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Accounts receivable turnover ratio measures the efficiency of your business’ collections efforts. In this blog, we discuss how to calculate it, its strengths and limitations for reporting, and tips for improving your ratio.
Being able to efficiently collect debts is essential for any business that offers credit terms. When customers don’t pay on time, this can quickly lead to cash flow problems with significant downstream impacts. Often a supplier can’t release inventory until payment has been received or make more sales with a customer until their credit has been replenished
Collection challenges are often a result of inefficiencies in the accounts receivable (AR) process. Accounts receivable turnover ratio is an important metric for determining the effectiveness of your collection efforts so that you can make any necessary course corrections.
In this blog, you’ll learn:
Accounts receivable turnover ratio, also known as receivables turnover ratio or debtor’s turnover ratio, is a measure of efficiency. It refers to the number of times during a given period (e.g., a month, quarter, or year) the company collected its average accounts receivable.
Tracking accounts receivable turnover ratio shows you how quickly the company is converting its receivables into cash on an average basis. Finance teams can use AR turnover ratio when making balance sheet forecasts, as it provides a general expectation of when receivables will be paid. This allows companies to forecast how much cash they’ll have on hand so they can better plan their spending.
Some corporate lenders will also look at a businesses’ accounts receivable turnover ratio to assess their financial health. Businesses hoping to secure funding or receive credit will want to ensure their receivables turnover is in a healthy place.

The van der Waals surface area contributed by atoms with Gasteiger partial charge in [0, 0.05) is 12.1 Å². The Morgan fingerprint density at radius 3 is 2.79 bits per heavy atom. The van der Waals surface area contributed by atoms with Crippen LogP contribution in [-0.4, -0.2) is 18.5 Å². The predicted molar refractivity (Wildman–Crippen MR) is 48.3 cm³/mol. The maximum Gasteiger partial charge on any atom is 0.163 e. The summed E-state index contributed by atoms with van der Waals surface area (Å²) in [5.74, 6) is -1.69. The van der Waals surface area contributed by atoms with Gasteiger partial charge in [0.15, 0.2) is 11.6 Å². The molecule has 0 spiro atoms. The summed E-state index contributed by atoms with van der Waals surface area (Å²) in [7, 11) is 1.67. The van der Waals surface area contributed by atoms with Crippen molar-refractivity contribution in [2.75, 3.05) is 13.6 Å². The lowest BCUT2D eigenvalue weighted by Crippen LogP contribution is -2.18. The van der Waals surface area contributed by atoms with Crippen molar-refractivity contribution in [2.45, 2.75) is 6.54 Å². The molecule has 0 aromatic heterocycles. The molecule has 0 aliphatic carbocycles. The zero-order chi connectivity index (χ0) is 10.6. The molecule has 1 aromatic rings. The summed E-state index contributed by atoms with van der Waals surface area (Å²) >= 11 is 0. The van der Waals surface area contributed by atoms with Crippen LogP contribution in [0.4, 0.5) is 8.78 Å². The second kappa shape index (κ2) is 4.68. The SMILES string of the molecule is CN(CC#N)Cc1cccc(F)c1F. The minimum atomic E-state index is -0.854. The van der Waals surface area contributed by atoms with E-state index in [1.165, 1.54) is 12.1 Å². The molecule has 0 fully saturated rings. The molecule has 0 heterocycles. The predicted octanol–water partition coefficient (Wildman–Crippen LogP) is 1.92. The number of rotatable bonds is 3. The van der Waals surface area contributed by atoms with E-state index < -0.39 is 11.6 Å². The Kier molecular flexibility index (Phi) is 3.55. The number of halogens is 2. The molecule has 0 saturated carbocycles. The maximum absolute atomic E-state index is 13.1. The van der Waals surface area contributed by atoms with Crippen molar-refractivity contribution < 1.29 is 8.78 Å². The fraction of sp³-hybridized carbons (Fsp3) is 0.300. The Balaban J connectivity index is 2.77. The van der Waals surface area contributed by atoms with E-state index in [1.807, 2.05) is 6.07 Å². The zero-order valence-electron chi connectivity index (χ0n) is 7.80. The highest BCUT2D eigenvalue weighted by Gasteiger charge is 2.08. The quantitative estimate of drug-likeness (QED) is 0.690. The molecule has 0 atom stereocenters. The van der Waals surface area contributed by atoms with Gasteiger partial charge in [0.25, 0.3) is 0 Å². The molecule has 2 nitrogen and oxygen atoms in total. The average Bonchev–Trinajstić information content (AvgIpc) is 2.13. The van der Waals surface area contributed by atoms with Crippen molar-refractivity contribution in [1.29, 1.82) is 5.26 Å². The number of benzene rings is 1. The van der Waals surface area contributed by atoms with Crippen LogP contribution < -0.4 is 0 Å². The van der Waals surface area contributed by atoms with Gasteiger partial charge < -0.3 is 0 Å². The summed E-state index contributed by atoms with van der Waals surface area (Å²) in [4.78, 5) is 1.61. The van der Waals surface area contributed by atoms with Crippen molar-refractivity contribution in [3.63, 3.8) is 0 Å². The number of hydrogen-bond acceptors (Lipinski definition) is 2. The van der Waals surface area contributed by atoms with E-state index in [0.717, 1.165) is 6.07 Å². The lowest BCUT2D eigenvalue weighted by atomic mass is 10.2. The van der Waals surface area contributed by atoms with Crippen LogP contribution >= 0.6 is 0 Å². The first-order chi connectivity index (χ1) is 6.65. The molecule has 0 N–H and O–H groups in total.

Accounts receivable turnover ratio also gives companies quick insight into how well their collections team is following up on overdue payments, how effective their credit policies are, and their customer base’s creditworthiness.
Here are three steps for calculating your accounts receivable turnover ratio:
First, it’s important to note that when measuring receivables turnover, we’re only interested in looking at sales made on credit. Cash sales result in an upfront payment, so these don’t create receivables.
To calculate your accounts receivable turnover, you’ll need to determine your net credit sales. To do this, take your total sales made on credit and subtract any returns and sales allowances. You should be able to find this information on your income statement or balance sheet.
Next, you’ll need to calculate your average accounts receivable. This looks at the average value of outstanding invoices paid over a specific period.
To do this, take the amount you had in AR at the beginning of the accounting period and add it to the amount you had in AR at the end of that period. Then, divide the sum by two to get the average.
Finally, you’ll divide your net credit sales by your average accounts receivable for the same period. This is how you’ll calculate your accounts receivable turnover ratio.
Here is the final accounts receivable turnover ratio formula:
Once you know your accounts receivable turnover ratio, you can use it to determine how many days on average it takes customers to pay their invoices (for credit sales). This is also known as your average collection period.
Here’s how you’ll calculate it:
Calculating your receivable turnover in days helps you see how customers’ average payment times compare with your credit terms. For instance, if your average collection period is 41 days but your payment terms are net 30 days, you can see customers generally tend to pay late.